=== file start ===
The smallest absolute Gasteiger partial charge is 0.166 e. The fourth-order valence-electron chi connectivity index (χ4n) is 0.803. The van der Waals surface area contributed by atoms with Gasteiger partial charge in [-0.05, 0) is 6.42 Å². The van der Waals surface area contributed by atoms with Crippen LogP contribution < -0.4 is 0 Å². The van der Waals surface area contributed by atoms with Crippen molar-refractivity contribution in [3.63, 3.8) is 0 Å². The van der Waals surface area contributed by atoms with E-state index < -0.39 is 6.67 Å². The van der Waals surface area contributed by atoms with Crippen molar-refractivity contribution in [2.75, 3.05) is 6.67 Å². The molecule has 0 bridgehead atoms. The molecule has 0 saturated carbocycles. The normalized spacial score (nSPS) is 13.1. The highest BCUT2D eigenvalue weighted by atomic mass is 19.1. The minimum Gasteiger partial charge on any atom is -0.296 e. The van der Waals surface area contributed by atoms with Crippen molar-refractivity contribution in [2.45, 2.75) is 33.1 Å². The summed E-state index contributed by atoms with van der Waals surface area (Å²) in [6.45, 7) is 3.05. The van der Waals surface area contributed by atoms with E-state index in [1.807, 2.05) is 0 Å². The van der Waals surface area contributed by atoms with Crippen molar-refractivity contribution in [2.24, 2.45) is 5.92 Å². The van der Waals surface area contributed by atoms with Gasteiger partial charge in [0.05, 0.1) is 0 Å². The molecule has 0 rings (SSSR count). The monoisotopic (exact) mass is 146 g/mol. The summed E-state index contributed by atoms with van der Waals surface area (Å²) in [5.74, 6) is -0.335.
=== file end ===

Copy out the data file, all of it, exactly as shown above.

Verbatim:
The smallest absolute Gasteiger partial charge is 0.166 e. The fourth-order valence-electron chi connectivity index (χ4n) is 0.803. The van der Waals surface area contributed by atoms with Gasteiger partial charge in [-0.05, 0) is 6.42 Å². The van der Waals surface area contributed by atoms with Crippen LogP contribution < -0.4 is 0 Å². The van der Waals surface area contributed by atoms with Crippen molar-refractivity contribution in [3.63, 3.8) is 0 Å². The van der Waals surface area contributed by atoms with E-state index < -0.39 is 6.67 Å². The van der Waals surface area contributed by atoms with Crippen molar-refractivity contribution in [2.75, 3.05) is 6.67 Å². The molecule has 0 bridgehead atoms. The molecule has 0 saturated carbocycles. The normalized spacial score (nSPS) is 13.1. The highest BCUT2D eigenvalue weighted by atomic mass is 19.1. The minimum Gasteiger partial charge on any atom is -0.296 e. The van der Waals surface area contributed by atoms with Crippen molar-refractivity contribution in [2.45, 2.75) is 33.1 Å². The summed E-state index contributed by atoms with van der Waals surface area (Å²) in [6.45, 7) is 3.05. The van der Waals surface area contributed by atoms with E-state index in [1.807, 2.05) is 0 Å². The van der Waals surface area contributed by atoms with Crippen molar-refractivity contribution in [2.24, 2.45) is 5.92 Å². The van der Waals surface area contributed by atoms with Gasteiger partial charge in [0.05, 0.1) is 0 Å². The molecule has 0 rings (SSSR count). The monoisotopic (exact) mass is 146 g/mol. The summed E-state index contributed by atoms with van der Waals surface area (Å²) in [5.74, 6) is -0.335.